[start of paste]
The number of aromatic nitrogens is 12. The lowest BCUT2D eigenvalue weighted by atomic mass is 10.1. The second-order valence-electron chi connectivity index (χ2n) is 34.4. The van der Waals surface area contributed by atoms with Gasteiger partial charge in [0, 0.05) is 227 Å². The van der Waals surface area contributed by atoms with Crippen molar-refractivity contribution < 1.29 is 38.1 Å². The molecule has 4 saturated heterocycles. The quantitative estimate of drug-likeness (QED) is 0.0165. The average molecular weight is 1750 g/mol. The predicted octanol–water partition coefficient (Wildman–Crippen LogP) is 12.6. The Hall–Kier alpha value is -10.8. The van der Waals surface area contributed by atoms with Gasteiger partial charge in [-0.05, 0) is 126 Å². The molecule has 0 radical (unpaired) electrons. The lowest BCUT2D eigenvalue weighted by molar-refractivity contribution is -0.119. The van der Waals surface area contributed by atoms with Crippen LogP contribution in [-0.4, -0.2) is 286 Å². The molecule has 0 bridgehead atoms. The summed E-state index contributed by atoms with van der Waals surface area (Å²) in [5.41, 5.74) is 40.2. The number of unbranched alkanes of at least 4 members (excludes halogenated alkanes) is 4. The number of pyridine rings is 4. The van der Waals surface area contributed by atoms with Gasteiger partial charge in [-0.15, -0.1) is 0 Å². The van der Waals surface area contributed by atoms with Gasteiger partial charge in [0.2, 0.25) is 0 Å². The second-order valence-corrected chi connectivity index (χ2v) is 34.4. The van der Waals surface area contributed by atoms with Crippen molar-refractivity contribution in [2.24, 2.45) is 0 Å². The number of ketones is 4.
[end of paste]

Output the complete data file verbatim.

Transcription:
The number of aromatic nitrogens is 12. The lowest BCUT2D eigenvalue weighted by atomic mass is 10.1. The second-order valence-electron chi connectivity index (χ2n) is 34.4. The van der Waals surface area contributed by atoms with Gasteiger partial charge in [0, 0.05) is 227 Å². The van der Waals surface area contributed by atoms with Crippen molar-refractivity contribution < 1.29 is 38.1 Å². The molecule has 4 saturated heterocycles. The quantitative estimate of drug-likeness (QED) is 0.0165. The average molecular weight is 1750 g/mol. The predicted octanol–water partition coefficient (Wildman–Crippen LogP) is 12.6. The Hall–Kier alpha value is -10.8. The van der Waals surface area contributed by atoms with Gasteiger partial charge in [-0.05, 0) is 126 Å². The molecule has 0 radical (unpaired) electrons. The lowest BCUT2D eigenvalue weighted by molar-refractivity contribution is -0.119. The van der Waals surface area contributed by atoms with Crippen LogP contribution in [-0.4, -0.2) is 286 Å². The molecule has 0 bridgehead atoms. The summed E-state index contributed by atoms with van der Waals surface area (Å²) in [5.41, 5.74) is 40.2. The number of unbranched alkanes of at least 4 members (excludes halogenated alkanes) is 4. The number of pyridine rings is 4. The van der Waals surface area contributed by atoms with Gasteiger partial charge in [-0.15, -0.1) is 0 Å². The van der Waals surface area contributed by atoms with Gasteiger partial charge in [0.2, 0.25) is 0 Å². The second-order valence-corrected chi connectivity index (χ2v) is 34.4. The van der Waals surface area contributed by atoms with Crippen molar-refractivity contribution in [2.24, 2.45) is 0 Å². The number of ketones is 4.